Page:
This article is the first part of a series called Reflecting on Technologies which hopes to shed some light on how technologies have shaped human interaction. It hopes to encourage meaningful discussions and reflection on the way technologies are implemented and used in the current age. The opinions stated in this article are personal of Celine Röder (Class of Spring 2022) and are not those of the Center for Digital Technology & Management.
I was seven years old, it was Christmas and I was struck down with sickness – definitely less than ideal for such an exciting day. Yet, under the Christmas tree, there was a present that managed to energize me when I opened it. As you might have guessed, it was a new Nintendo DS Lite in grey. (Today you would probably call it Space Grey. At least if you are following Apple’s color scheme.)
As one would expect from a device with such a name, there is quite a lot of history behind it. So here it comes – thanks Wikipedia! The initial Nintendo DS model was released in late 2004 and I see it as the first big step towards modern consoles. It had two screens where one was touch – a huge advancement from the previous Gameboy consoles. I also fondly remember the very small fixture where you were to insert the equally very small pencil which was used for the touch screens. Not an easy task – especially when you are a young child who is always losing stuff. Nintendo’s product managers and designers probably thought the same, so they upgraded the old Nintendo DS Lite (and the next Nintendo DSi) to the Nintendo DSi XL in 2009/10. Apparently, that was not enough, so next up was the Nintendo 3DS in 2011 and then a whole while later the Nintendo Switch in 2019. I for my part know it mostly because I see a plethora of parents keeping their children entertained with it when they’re in a restaurant or shopping. But I am not getting into that here, that’s a whole different topic for another time.
Let’s go back to the Nintendo DS Lite I had received for Christmas. Ripping apart the gift wrap and opening the box, it seemed to me that I was holding the holy grail in my hands. At least partly – because the console itself can’t do much without the games.
Do you know which ones I’m talking about? Those small square cards where the front is a glued picture of the game with the back holding all the electronics. They came in a huge plastic box compared to the actual size (3.3cm x 3.8cm x 0.4cm) of the card – with nothing else but the game in it. Well, as you could imagine, seven-year-old girls are not much into Pokémon nor into Zelda or any other kind of fantasy game. Thankfully my parents knew, so I received the epitome of games a young girl could wish for – a game with the unruly name of Nintendogs. Seriously, who thought it would be cool to mix the company name with an animal? Yet, I was instantly in love. Day in and day out, I would take care of my three Labradors Luna, Stella and Lilly. I would walk them along the street in the game, get them washed, brushed, and trained them – they were especially good at catching discs you were throwing at them.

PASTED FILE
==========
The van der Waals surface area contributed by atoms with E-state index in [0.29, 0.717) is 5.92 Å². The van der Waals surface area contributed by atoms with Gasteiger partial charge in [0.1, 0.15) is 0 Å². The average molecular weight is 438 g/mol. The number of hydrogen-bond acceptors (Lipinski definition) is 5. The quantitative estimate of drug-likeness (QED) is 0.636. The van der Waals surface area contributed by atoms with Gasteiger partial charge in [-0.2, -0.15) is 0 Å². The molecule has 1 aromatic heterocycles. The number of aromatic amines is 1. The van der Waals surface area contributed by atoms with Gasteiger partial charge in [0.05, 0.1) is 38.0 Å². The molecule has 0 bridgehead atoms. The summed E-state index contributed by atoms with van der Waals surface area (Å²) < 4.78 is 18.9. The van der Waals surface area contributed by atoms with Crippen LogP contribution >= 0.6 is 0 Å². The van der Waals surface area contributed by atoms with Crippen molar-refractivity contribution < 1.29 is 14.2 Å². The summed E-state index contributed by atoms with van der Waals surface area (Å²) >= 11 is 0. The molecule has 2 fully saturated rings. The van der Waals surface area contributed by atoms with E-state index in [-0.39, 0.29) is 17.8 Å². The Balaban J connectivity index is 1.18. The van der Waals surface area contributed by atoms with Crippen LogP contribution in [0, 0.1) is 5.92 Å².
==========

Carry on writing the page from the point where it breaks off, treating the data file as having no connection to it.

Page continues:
But this is where we are getting serious. Looking back, in my opinion, Nintendos were in the sweet spot of time when electronics were upgraded from analog to first-hand digital solutions. Yet, they were not as advanced as products in the 2010s started to be.
Take the hardware for example. Yes, Nintendos were handy. But as handy as iPhones, even the earliest one? I don’t think so. I distinctly remember that carrying the Nintendo around was not fun. The weight was 218g – almost 50g more than the iPhone 14 weighs nowadays. Quite heavy – especially for children. The touchscreen was nowhere near the accuracy of today, yet it was a significant leap from the previous consoles only operating on buttons. There was also the pain of manually inserting the games and I haven’t even talked in depth about the afore-mentioned pencil that was ALWAYS getting lost.
So why, despite all the difficulties, is the title of this article still “An ode to the Nintendos of our childhood”? Well, here’s the thing. We are looking back and deem many parts of our Nintendos as old, low technology or unhandy. In our everyday life, we have everything we want at one swipe on our smartphones. We don’t have to struggle with mundane things, for example inserting the game, because our phones are solving it for us. Putting in our passwords when downloading an app isn’t necessary anymore. Even the double-click on the side of the iPhone to download something with Facetime seems annoying – at least it does for me from time to time. In short: using a smartphone is oftentimes a frenzy.
And this is exactly why it is so refreshing to get out my old Nintendo. It makes me focus on the present. The small switch on the side and having to hold it one direction to turn it on requires significantly more coordination than using the big button on smartphones. By the way, the coordination needed to operate intense games on the Nintendo with its small buttons on the right, left and in the back is no easy fate either. And the games weren’t even closely as elaborate as today – plainly: some were just repetitive, (I’m looking at you Mario Bros.), but we loved engaging in them. While the ease of usability is undeniably lower than many devices we use today, that is what makes Nintendos so perfect. You must put actual work into using it, something we seem to have forgotten nowadays. This encourages mindfulness and absorbing more of our sensory impressions.
So next time you happen to catch yourself scrolling mindlessly through your phone, get out your old Nintendo and try immersing yourself in a virtual reality that’s closely tied to your present moment.